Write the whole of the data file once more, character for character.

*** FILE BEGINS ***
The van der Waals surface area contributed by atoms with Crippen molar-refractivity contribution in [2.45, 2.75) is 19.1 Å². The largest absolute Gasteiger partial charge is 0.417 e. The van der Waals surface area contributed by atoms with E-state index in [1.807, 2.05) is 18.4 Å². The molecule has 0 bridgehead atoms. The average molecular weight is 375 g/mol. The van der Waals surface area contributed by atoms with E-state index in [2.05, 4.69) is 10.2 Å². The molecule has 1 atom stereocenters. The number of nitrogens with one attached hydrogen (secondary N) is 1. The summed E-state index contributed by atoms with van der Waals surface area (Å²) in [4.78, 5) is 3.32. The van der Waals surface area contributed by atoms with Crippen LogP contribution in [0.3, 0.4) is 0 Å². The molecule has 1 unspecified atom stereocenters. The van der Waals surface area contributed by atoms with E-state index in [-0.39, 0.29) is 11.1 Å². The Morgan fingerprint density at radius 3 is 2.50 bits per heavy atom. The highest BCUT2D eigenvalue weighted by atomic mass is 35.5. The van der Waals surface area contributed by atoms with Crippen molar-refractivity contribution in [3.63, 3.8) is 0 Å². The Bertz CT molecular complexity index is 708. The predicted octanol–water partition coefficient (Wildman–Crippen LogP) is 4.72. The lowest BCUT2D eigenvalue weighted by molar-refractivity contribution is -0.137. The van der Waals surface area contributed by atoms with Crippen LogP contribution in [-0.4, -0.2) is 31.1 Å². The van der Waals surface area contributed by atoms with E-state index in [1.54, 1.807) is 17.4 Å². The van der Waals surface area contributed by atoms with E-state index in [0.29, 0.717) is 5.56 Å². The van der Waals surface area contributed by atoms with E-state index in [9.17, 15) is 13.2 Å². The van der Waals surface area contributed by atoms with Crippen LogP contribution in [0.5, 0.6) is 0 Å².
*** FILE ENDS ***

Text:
The van der Waals surface area contributed by atoms with Crippen molar-refractivity contribution in [2.45, 2.75) is 19.1 Å². The largest absolute Gasteiger partial charge is 0.417 e. The van der Waals surface area contributed by atoms with E-state index in [1.807, 2.05) is 18.4 Å². The molecule has 0 bridgehead atoms. The average molecular weight is 375 g/mol. The van der Waals surface area contributed by atoms with E-state index in [2.05, 4.69) is 10.2 Å². The molecule has 1 atom stereocenters. The number of nitrogens with one attached hydrogen (secondary N) is 1. The summed E-state index contributed by atoms with van der Waals surface area (Å²) in [4.78, 5) is 3.32. The van der Waals surface area contributed by atoms with Crippen LogP contribution in [0.3, 0.4) is 0 Å². The molecule has 1 unspecified atom stereocenters. The van der Waals surface area contributed by atoms with E-state index in [-0.39, 0.29) is 11.1 Å². The Morgan fingerprint density at radius 3 is 2.50 bits per heavy atom. The highest BCUT2D eigenvalue weighted by atomic mass is 35.5. The van der Waals surface area contributed by atoms with Crippen molar-refractivity contribution in [3.63, 3.8) is 0 Å². The Bertz CT molecular complexity index is 708. The predicted octanol–water partition coefficient (Wildman–Crippen LogP) is 4.72. The lowest BCUT2D eigenvalue weighted by molar-refractivity contribution is -0.137. The van der Waals surface area contributed by atoms with Crippen LogP contribution in [-0.4, -0.2) is 31.1 Å². The van der Waals surface area contributed by atoms with E-state index in [1.54, 1.807) is 17.4 Å². The van der Waals surface area contributed by atoms with E-state index in [0.29, 0.717) is 5.56 Å². The van der Waals surface area contributed by atoms with E-state index in [9.17, 15) is 13.2 Å². The van der Waals surface area contributed by atoms with Crippen LogP contribution in [0.5, 0.6) is 0 Å².